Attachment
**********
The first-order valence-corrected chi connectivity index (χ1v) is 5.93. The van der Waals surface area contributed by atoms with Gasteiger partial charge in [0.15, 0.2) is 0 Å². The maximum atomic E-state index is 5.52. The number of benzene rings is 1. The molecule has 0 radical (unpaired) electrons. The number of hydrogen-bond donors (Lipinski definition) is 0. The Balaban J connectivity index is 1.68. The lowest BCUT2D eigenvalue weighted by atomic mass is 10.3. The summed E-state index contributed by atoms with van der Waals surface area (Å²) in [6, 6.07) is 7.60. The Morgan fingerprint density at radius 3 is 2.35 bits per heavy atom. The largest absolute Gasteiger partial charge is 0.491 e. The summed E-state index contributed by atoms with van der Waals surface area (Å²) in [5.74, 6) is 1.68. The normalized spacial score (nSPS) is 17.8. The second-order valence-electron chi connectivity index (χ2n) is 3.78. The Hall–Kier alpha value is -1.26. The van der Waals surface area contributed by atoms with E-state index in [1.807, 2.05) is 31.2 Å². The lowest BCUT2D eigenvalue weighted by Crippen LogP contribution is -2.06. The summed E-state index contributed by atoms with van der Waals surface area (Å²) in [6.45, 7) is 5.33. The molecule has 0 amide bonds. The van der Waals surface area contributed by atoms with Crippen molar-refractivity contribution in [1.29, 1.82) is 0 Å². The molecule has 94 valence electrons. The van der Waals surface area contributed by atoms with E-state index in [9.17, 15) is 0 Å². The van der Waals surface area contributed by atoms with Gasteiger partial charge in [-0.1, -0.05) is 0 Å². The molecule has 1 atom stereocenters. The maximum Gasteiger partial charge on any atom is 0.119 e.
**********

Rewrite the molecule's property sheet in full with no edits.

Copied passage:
The first-order valence-corrected chi connectivity index (χ1v) is 5.93. The van der Waals surface area contributed by atoms with Gasteiger partial charge in [0.15, 0.2) is 0 Å². The maximum atomic E-state index is 5.52. The number of benzene rings is 1. The molecule has 0 radical (unpaired) electrons. The number of hydrogen-bond donors (Lipinski definition) is 0. The Balaban J connectivity index is 1.68. The lowest BCUT2D eigenvalue weighted by atomic mass is 10.3. The summed E-state index contributed by atoms with van der Waals surface area (Å²) in [6, 6.07) is 7.60. The Morgan fingerprint density at radius 3 is 2.35 bits per heavy atom. The largest absolute Gasteiger partial charge is 0.491 e. The summed E-state index contributed by atoms with van der Waals surface area (Å²) in [5.74, 6) is 1.68. The normalized spacial score (nSPS) is 17.8. The second-order valence-electron chi connectivity index (χ2n) is 3.78. The Hall–Kier alpha value is -1.26. The van der Waals surface area contributed by atoms with E-state index in [1.807, 2.05) is 31.2 Å². The lowest BCUT2D eigenvalue weighted by Crippen LogP contribution is -2.06. The summed E-state index contributed by atoms with van der Waals surface area (Å²) in [6.45, 7) is 5.33. The molecule has 0 amide bonds. The van der Waals surface area contributed by atoms with Crippen molar-refractivity contribution in [1.29, 1.82) is 0 Å². The molecule has 94 valence electrons. The van der Waals surface area contributed by atoms with E-state index in [9.17, 15) is 0 Å². The van der Waals surface area contributed by atoms with Gasteiger partial charge in [-0.1, -0.05) is 0 Å². The molecule has 1 atom stereocenters. The maximum Gasteiger partial charge on any atom is 0.119 e.